As a new democratic nation, we have had the privilege of creating new cities and townships after partition and when Sardar Vallabhai Patel was carving out the map of modern India as we know it. The four metropolitan cities were designated and developed accordingly and Tier II cities sprung up as a midpoint between rural and urban India. Many of these cities have developed to their potential often exceeding them in terms of niche industries like the great steel townships of Jamshedpur, Burnpur, Durgapur and Modinagar which led to newer age initiatives in Bokaro, Bhilai and Rourkela.
Other industries like petroleum, steel, cement, Information Technology, auto, etc are instigating the creation of not merely extensions, IT parks and SEZs but also whole cities. Case studies of Noida, Gurgaon, Navi Mumbai and NewTown come to mind while the ports at Paradip, Kandla, Mundra, Pipavav also reflect this trend. While the government realizes the need for such initiatives, the private sector must be roped in to enable India to react with the speed and efficiency that is mandatory for projects of such magnitude to succeed in today’s fast paced world.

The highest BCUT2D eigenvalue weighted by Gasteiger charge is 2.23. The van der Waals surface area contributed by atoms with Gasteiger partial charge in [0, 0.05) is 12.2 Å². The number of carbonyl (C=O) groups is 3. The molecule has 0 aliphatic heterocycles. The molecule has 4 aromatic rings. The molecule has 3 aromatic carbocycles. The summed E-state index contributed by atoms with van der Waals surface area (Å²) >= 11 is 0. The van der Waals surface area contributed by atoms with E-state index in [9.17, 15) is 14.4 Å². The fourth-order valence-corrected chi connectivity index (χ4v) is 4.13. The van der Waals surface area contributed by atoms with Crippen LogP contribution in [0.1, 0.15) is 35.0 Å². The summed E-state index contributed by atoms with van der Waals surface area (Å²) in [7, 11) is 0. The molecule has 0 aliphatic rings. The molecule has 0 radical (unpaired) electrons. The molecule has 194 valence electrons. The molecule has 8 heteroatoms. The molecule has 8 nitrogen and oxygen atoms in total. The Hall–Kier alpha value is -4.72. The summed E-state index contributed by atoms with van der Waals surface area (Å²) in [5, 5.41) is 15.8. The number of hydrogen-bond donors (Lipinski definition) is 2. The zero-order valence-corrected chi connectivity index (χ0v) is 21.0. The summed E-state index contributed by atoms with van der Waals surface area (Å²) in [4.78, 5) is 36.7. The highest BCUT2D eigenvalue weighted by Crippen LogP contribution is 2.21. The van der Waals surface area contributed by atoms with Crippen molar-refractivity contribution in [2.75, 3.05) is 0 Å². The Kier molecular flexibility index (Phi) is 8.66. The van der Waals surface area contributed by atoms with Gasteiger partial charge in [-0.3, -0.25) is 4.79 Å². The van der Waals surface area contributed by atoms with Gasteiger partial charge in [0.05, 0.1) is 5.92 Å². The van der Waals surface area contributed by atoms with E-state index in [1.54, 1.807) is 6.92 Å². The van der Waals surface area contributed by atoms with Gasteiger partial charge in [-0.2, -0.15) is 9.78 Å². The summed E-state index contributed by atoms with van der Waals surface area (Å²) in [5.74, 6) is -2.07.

India in keeping with global trends, allowed it’s cities to grow slowly and steadily. However the existing urban aspirations of our rural youth and the growing hunger of entrepreneurism has made the Government wake up and in the past five years the Central government has made a provision for a whopping Rs 1 lakh crore to bolster infrastructure in 63 major cities in India under the Jawaharlal Nehru Urban Renewal Mission. SEZs and greenfield city projects are being pushed ahead. In the private sector we have HCC’s Lavasa, India’s first post-Independence hill station near Pune. The Centre is not about to be outdone and it’s plan to build six brand-new cities in the next five years may be the catalyst India desperately needs for more such initiatives.